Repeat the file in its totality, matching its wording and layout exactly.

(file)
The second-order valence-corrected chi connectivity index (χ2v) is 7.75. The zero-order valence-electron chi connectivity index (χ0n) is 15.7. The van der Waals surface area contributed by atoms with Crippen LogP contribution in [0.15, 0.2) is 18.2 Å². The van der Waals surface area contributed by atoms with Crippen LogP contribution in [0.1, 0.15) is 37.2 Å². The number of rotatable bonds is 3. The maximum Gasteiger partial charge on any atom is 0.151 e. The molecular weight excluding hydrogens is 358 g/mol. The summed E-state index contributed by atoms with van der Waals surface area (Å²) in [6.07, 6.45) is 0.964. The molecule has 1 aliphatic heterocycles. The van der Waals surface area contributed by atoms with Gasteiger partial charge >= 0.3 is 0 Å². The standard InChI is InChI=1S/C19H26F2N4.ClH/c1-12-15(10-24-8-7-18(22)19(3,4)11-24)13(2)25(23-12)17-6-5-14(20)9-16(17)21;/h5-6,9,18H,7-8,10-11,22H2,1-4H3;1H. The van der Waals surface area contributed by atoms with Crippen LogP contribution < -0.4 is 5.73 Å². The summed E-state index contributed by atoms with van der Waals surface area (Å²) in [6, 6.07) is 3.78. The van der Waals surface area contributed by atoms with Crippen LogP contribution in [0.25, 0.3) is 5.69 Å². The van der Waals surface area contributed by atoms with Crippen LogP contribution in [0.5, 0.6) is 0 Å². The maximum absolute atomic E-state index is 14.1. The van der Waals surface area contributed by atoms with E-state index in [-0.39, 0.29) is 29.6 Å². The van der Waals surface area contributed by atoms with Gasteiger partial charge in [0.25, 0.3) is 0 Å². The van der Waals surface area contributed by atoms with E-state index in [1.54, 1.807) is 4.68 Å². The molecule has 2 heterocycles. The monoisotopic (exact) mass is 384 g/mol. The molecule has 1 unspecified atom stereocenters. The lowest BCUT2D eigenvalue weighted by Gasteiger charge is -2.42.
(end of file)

The second-order valence-corrected chi connectivity index (χ2v) is 7.75. The zero-order valence-electron chi connectivity index (χ0n) is 15.7. The van der Waals surface area contributed by atoms with Crippen LogP contribution in [0.15, 0.2) is 18.2 Å². The van der Waals surface area contributed by atoms with Crippen LogP contribution in [0.1, 0.15) is 37.2 Å². The number of rotatable bonds is 3. The maximum Gasteiger partial charge on any atom is 0.151 e. The molecular weight excluding hydrogens is 358 g/mol. The summed E-state index contributed by atoms with van der Waals surface area (Å²) in [6.07, 6.45) is 0.964. The molecule has 1 aliphatic heterocycles. The van der Waals surface area contributed by atoms with Gasteiger partial charge >= 0.3 is 0 Å². The standard InChI is InChI=1S/C19H26F2N4.ClH/c1-12-15(10-24-8-7-18(22)19(3,4)11-24)13(2)25(23-12)17-6-5-14(20)9-16(17)21;/h5-6,9,18H,7-8,10-11,22H2,1-4H3;1H. The van der Waals surface area contributed by atoms with Crippen LogP contribution < -0.4 is 5.73 Å². The summed E-state index contributed by atoms with van der Waals surface area (Å²) in [6, 6.07) is 3.78. The van der Waals surface area contributed by atoms with Crippen LogP contribution in [0.25, 0.3) is 5.69 Å². The van der Waals surface area contributed by atoms with Crippen LogP contribution in [0.5, 0.6) is 0 Å². The maximum absolute atomic E-state index is 14.1. The van der Waals surface area contributed by atoms with E-state index in [-0.39, 0.29) is 29.6 Å². The van der Waals surface area contributed by atoms with Gasteiger partial charge in [0.25, 0.3) is 0 Å². The van der Waals surface area contributed by atoms with E-state index in [1.54, 1.807) is 4.68 Å². The molecule has 2 heterocycles. The monoisotopic (exact) mass is 384 g/mol. The molecule has 1 unspecified atom stereocenters. The lowest BCUT2D eigenvalue weighted by Gasteiger charge is -2.42.